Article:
Fixing the Kitchen Cabinet

Back at the end of July, our awesome friend Erin helped us primeone of the free kitchen cabinets we found on craigslist.

free cabinets

As you can see, the base cabinet is most definitely used and has holes from its prior installation.

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It was FREE! What’dya except?

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Part of the larger hole on the right is on the bottom of the cabinet, all the others are in the sides. Covering the holes doesn’t really need to be structural, it just needs to keep fondue forks from falling through. {Doesn’t everyone keep their fondue pot at the ready?}

Enter -> Scrap Luan! Yes my friends, this project cost zero dollars because I was able to use stuff we already had laying around.

I used luan for two reasons.

  1. I already had some stashed in the basement
  2. It’s thin stuff. I was looking to cover the holes while encroaching as little as possible on the interior storage dimensions.

I started with the floor; measuring the length & width of the space and completely ignoring the center support. Just cut a big rectangle.

floor

Great! Now measure from the right wall of the cabinet to the left side of center support.

Your cut should be a little left of the exact middle.

cut in 2

Tip: Using a guide helps keep the circular saw moving in one straight line, without the worry of fading off to one side or the other. In this case, I used the metal drywall square. The guide doesn’t get clamped directly at the measurements though! If you’re using a circular saw, you have to account for the plate around the saw blade. My saw is set in 1″ from the left side of the plate & 4″ from the right but yours is probably different.

Just mark your measurements at the top & bottom of the cut, line your guide up and slice away.

You should end up with 2 rectangles, one slightly wider than the other.

2 bottom pieces

Next, we have to cut a notch for the center support.

Measure the interior support and mark the cuts on the larger of the two floor halves (I did mine on the right half).

marked center cut

Using your cutting tool of choice, cut your notch. I used our nifty little Rockwell. One of the few power tools my husband has claimed as his own {Although I’m plotting it’s secret takeover as we speak. It’s that awesome.}.

cut with the Rockwell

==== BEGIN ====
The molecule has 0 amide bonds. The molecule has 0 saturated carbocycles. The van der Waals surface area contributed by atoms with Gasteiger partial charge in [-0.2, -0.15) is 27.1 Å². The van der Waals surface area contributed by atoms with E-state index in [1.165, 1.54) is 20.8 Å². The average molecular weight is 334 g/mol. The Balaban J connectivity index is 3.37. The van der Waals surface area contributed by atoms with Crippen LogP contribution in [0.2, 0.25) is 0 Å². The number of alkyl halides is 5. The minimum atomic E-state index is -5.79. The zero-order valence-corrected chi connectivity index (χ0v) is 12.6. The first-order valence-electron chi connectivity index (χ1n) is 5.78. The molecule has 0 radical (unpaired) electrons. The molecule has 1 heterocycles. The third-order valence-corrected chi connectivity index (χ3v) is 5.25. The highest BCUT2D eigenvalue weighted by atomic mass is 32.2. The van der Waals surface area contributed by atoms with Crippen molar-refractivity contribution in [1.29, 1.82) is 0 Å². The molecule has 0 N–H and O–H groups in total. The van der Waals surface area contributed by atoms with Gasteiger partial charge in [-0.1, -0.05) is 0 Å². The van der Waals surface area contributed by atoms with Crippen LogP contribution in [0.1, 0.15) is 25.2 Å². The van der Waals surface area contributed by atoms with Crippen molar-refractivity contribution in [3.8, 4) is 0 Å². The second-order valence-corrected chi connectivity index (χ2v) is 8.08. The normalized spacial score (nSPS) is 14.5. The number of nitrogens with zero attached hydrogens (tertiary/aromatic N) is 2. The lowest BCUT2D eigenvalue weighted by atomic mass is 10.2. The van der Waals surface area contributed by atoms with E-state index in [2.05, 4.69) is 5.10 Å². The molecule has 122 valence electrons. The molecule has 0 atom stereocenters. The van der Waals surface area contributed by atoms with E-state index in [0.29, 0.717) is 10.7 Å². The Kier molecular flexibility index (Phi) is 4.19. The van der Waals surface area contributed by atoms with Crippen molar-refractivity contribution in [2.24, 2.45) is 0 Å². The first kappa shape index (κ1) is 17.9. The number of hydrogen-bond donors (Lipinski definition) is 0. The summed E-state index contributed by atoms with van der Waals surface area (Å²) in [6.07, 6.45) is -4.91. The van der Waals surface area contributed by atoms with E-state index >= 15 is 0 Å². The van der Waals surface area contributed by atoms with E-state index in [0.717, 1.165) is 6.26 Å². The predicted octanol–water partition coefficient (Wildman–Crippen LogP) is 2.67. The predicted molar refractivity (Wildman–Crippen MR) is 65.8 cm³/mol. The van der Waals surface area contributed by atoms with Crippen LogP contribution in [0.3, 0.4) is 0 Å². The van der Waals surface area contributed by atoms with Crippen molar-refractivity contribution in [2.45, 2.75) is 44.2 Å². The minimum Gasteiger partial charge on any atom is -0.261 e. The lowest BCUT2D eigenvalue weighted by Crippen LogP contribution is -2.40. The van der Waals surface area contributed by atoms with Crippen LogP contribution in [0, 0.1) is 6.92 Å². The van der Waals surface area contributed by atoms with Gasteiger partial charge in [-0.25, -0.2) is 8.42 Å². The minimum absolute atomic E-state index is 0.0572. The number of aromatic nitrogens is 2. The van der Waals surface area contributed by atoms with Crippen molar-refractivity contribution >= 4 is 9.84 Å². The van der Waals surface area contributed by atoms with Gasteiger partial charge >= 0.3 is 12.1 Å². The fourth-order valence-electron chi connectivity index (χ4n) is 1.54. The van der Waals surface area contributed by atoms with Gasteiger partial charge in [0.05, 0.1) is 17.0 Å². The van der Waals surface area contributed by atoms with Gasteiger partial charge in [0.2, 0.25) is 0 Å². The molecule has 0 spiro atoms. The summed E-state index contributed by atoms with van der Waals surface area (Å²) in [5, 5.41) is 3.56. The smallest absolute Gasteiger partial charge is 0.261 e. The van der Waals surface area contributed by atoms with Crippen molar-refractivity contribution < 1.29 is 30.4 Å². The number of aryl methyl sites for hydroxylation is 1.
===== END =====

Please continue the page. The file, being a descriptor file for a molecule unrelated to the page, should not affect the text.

Make sure the piece fits.

Right floor piece

Look at that notch!

notch close up

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{this is the part where you say, “damn you’re good!” and I say, “aww shucks; it was nothin”}

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Fit in 2nd half and glue everything down.

glue it down

I added some screws for added adhesion. The luan had a couple wavy spots {which is also why one half is flipped upside down}.

floor in

{Ignore the overhang of the left half front edge, it got sanded down flush with the cabinet.}

Moving on to the walls. Easy-peasy as they’re just rectangles.

sides installed

I cut mine short enough so they wouldn’t interfere with the cabinet drawers above and shallow enough to not interfere with the door hinges {black arrow}.

save room for hinges

Even with the primer you can see the holes from the door hinge holes, so they’ll be easy to pop back into place {blue arrows}.

The back piece gets cut to fit in between the 2 side pieces. I cut the back the same height as the sides, so it’ll look like one big piece when it’s painted.

back

I caulked the seams & spackled the holes.

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After a quick sanding, we’ll be ready for paint!

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2 Responses to Fixing the Kitchen Cabinet

  1. Kim says:

    Wow! Great work. We had to do something similar in the little house in the Craigslist cabinets. It’s always satisfying to fix up something to work for you. =)

  2. eric says:

    Good thinking with the guide, a lot of people don’t go that route. I did this as well for my pocket door end that had been chopped off. And I mean chopped litterally.

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